By Dan Balz
Washington Post Staff Writer
Wednesday, April 25, 2007
MANCHESTER, N.H., April 24 -- John McCain formally launched his bid for the White House on Wednesday in the state that vaulted him to national prominence eight years ago, and if a candidate from either party needs a fresh start, it is the embattled senator from Arizona.
Former New York mayor Rudolph W. Giuliani has surged past McCain in national polls testing the strength of the Republican field. McCain's fundraising in the first quarter was anemic and his candidacy has been defined almost exclusively by his public advocacy for President Bush's unpopular troop-increase policy in Iraq.
"It's a far more competitive race than it was six months ago, but I think people continually have a tendency to jump to premature conclusions about political campaigns," said Whit Ayres, a Republican pollster not working for any of the candidates. He added that McCain's "national stature is so great and the campaign's fundraising potential is so great that it would be a serious mistake to write him off prematurely."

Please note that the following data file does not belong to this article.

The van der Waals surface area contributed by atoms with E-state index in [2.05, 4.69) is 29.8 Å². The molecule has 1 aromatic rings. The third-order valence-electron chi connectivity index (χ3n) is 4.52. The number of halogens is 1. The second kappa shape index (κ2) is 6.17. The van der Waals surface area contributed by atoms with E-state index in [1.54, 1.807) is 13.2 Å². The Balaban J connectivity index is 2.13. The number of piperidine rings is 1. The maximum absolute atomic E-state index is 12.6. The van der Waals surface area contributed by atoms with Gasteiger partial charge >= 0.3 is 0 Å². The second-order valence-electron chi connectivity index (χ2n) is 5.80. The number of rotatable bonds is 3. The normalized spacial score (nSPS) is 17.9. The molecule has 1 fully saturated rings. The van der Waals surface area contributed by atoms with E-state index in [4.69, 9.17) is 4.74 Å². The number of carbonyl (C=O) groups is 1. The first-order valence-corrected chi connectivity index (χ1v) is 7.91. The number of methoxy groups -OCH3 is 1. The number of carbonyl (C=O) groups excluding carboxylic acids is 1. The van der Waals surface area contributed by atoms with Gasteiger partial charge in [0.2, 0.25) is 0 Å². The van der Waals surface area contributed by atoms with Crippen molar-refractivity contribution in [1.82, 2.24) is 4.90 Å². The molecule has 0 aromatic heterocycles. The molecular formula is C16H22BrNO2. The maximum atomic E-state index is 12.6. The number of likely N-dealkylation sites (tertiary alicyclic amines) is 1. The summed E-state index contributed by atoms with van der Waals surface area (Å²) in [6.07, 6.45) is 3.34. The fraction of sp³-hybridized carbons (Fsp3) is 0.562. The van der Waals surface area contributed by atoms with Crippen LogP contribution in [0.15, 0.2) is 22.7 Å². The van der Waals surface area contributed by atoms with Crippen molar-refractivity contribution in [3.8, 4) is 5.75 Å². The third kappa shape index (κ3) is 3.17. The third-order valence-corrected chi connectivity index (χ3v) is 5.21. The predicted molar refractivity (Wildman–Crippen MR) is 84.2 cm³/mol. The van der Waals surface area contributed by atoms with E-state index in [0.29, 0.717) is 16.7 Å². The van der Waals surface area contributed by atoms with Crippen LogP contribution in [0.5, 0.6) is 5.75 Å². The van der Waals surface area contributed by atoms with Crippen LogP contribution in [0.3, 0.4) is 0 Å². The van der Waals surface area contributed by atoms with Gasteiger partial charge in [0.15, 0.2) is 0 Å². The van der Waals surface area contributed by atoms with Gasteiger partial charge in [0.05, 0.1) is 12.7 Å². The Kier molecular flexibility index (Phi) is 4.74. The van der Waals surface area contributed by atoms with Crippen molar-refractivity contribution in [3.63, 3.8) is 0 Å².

Giuliani's rise has reshaped the GOP race in the first months of the year, but none of the major candidates has a strong grip on Republicans. Former Massachusetts governor Mitt Romney has struggled to rise above single digits in national polls. Recent stirrings by former senator Fred Thompson (Tenn.) have sparked enough interest that he is now competitive with Romney in national surveys.
Still, McCain has the most to prove at this point, and he may have limited time to demonstrate that he and his campaign are back on track. His advisers say their first priority is to raise $20 million or more by the end of June, to put to rest doubts about the senator's appeal to Republican donors.